Which Literary Movement Do You Belong In?
If you've got glimmerings of creativity in your dark, dark soul, chances are you've always identified a little bit more with one literary movement or another. Maybe you like the epic drama of the golden era of Russian literature, or the smoky chaos and loud metaphors of the Beats. Maybe you relate most to the people who wrote pre-typewriter.
Whatever your literary poison is, I'm here to help you pick it. Find the paragraph that most closely describes your personality — or are you a combination of two? — and get ready to flaunt your new literary in-crowd. I've also included a flagship book from each movement, as well as a more indie one, so that you can familiarize yourself with the movement before you run into the streets being all pretentious about it.
(Necessary caveat: I'm focusing mostly on the Big Literary Movements That Changed the Course of History, though once you start digging, there are zillions of cool little movements worth exploring further. Cavelier poets? Mexican avant-garde Stridentism? I wish I could tell you about all of them, but I've gotta go embody my own particular spirit movement, The Lost Generation, by sitting at a coffee shop and drinking gin while complaining loudly about writers more successful than me.)
1. Your spirit literary movement is the Medieval Period (500-1500), if...
You've always been the first to do important things. First to graduate college, first to have a baby, first to write the earliest surviving novel in the English language. You can be fairly incomprehensible — early Medieval literature was written in Anglo-Saxon, which looks nothing like today's English — but that's just because you're ahead of the curve. When you start a project, you make sure to follow the form very closely. You can be extremely religious, but you can also get really profane really fast. You probably read Latin.
Major spirit work: Beowulf
Minor spirit work: The Lais of Marie de France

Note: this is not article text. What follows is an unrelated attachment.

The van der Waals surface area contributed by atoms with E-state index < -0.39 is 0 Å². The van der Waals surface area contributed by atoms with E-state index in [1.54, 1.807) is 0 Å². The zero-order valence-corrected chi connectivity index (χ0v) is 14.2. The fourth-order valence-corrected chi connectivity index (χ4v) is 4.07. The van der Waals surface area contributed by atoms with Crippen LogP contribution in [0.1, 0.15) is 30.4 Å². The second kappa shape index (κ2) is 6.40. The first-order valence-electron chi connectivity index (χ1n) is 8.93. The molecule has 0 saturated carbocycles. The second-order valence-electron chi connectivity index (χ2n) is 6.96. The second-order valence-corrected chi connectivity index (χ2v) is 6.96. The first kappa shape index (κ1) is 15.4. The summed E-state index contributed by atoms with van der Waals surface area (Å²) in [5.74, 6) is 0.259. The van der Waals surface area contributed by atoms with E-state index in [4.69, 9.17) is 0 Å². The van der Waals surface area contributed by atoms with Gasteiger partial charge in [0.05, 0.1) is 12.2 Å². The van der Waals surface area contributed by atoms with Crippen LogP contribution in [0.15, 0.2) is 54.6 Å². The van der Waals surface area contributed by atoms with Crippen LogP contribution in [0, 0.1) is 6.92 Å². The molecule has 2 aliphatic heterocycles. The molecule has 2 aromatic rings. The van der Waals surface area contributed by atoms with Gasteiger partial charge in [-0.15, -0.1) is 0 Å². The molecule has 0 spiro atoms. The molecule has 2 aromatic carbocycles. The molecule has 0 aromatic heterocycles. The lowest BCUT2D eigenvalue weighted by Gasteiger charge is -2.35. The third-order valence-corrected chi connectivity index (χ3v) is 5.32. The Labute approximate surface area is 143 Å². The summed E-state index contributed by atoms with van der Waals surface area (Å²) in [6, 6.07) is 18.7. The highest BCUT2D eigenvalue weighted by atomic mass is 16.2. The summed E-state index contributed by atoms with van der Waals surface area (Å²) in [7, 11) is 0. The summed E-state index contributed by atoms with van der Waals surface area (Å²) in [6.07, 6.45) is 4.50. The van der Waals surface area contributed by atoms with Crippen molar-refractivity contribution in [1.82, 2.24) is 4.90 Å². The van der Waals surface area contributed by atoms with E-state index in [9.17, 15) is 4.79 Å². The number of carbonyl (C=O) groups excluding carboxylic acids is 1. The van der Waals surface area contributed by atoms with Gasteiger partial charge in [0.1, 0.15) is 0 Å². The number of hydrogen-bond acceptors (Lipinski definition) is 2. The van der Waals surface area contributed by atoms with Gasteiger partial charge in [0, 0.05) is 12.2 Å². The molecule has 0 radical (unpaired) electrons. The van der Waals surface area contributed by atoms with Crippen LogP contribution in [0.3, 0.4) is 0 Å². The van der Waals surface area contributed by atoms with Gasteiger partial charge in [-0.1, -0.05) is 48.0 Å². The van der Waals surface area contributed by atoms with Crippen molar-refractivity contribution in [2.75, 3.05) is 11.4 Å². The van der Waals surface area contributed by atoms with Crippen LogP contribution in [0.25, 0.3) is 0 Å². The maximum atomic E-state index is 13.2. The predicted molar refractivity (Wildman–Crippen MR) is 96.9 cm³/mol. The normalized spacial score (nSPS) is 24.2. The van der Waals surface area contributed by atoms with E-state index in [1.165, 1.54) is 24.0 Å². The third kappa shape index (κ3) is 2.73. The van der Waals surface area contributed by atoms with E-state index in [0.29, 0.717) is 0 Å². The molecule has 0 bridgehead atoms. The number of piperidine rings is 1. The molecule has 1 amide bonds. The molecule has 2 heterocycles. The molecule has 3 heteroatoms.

2. Your spirit literary movement is the Renaissance (1500-1670), if...
You're fun, but exhausting to be around because you see possibilities in everything. Everything is new to you! You're obsessed with the idea of rebirth! You wear your friends out by your ornate language and the way you max out apartment decorations, music, and credit cards. In fact, you're so verbally gifted that you're constantly making up new words and phrases in order to express your thoughts perfectly. This drives your friends crazy, but they've got to hand it to you — you know how to make the most of a chaotic time.
Major spirit work: Shakespeare's entire First Folio
Minor spirit work: The Nobility and Excellence of Women and the Defects and Vices of Men by Cassandra Fedele
3. Your spirit literary movement is the Enlightenment (1700-1800), if...
In high school, your friends voted you Most Rational, and you loved it. Your god is logic and you're confident that the world is becoming a better, more progressive, more scientific, more egalitarian place. You're constantly questioning authority and you're always the first to offer up an opinion, which can get a little bit annoying. When you read, you do so in order to talk about what you've read with engaged citizens of the world, not just to let the ideas ferment in the back of your mind. You've probably had a lot of coffee today.